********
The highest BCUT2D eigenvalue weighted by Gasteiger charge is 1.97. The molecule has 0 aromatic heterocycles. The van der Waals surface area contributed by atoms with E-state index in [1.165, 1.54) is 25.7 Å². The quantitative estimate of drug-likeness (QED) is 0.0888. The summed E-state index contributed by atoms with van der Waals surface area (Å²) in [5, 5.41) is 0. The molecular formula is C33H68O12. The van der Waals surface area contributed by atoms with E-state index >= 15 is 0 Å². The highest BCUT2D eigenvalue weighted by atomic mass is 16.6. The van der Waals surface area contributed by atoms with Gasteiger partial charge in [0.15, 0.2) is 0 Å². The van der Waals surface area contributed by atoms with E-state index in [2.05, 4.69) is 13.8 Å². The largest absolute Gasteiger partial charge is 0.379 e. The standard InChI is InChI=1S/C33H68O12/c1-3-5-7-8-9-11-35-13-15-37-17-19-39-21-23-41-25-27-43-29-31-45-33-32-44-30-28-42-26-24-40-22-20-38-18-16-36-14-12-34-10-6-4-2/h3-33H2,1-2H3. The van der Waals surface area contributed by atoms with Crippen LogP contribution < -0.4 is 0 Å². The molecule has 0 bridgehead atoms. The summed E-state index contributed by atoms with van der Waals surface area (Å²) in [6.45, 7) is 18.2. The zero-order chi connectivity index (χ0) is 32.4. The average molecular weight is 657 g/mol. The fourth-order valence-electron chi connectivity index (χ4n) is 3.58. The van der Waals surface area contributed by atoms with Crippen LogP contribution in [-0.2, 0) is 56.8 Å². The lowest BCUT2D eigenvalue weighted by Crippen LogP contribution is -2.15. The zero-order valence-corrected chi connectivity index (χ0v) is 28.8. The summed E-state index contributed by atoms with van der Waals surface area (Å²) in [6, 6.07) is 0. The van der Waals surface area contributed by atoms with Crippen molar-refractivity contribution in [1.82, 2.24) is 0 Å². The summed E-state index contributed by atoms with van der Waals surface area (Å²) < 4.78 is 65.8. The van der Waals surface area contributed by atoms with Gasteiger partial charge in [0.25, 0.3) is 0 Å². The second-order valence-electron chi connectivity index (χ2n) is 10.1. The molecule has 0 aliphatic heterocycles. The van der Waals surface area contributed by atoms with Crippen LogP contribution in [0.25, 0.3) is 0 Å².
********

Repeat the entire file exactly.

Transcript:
The highest BCUT2D eigenvalue weighted by Gasteiger charge is 1.97. The molecule has 0 aromatic heterocycles. The van der Waals surface area contributed by atoms with E-state index in [1.165, 1.54) is 25.7 Å². The quantitative estimate of drug-likeness (QED) is 0.0888. The summed E-state index contributed by atoms with van der Waals surface area (Å²) in [5, 5.41) is 0. The molecular formula is C33H68O12. The van der Waals surface area contributed by atoms with E-state index >= 15 is 0 Å². The highest BCUT2D eigenvalue weighted by atomic mass is 16.6. The van der Waals surface area contributed by atoms with Gasteiger partial charge in [0.15, 0.2) is 0 Å². The van der Waals surface area contributed by atoms with E-state index in [2.05, 4.69) is 13.8 Å². The largest absolute Gasteiger partial charge is 0.379 e. The standard InChI is InChI=1S/C33H68O12/c1-3-5-7-8-9-11-35-13-15-37-17-19-39-21-23-41-25-27-43-29-31-45-33-32-44-30-28-42-26-24-40-22-20-38-18-16-36-14-12-34-10-6-4-2/h3-33H2,1-2H3. The van der Waals surface area contributed by atoms with Crippen LogP contribution < -0.4 is 0 Å². The molecule has 0 bridgehead atoms. The summed E-state index contributed by atoms with van der Waals surface area (Å²) in [6.45, 7) is 18.2. The zero-order chi connectivity index (χ0) is 32.4. The average molecular weight is 657 g/mol. The fourth-order valence-electron chi connectivity index (χ4n) is 3.58. The van der Waals surface area contributed by atoms with Crippen LogP contribution in [-0.2, 0) is 56.8 Å². The lowest BCUT2D eigenvalue weighted by Crippen LogP contribution is -2.15. The zero-order valence-corrected chi connectivity index (χ0v) is 28.8. The summed E-state index contributed by atoms with van der Waals surface area (Å²) in [6, 6.07) is 0. The van der Waals surface area contributed by atoms with Crippen molar-refractivity contribution in [1.82, 2.24) is 0 Å². The summed E-state index contributed by atoms with van der Waals surface area (Å²) < 4.78 is 65.8. The van der Waals surface area contributed by atoms with Gasteiger partial charge in [0.25, 0.3) is 0 Å². The second-order valence-electron chi connectivity index (χ2n) is 10.1. The molecule has 0 aliphatic heterocycles. The van der Waals surface area contributed by atoms with Crippen LogP contribution in [0.25, 0.3) is 0 Å².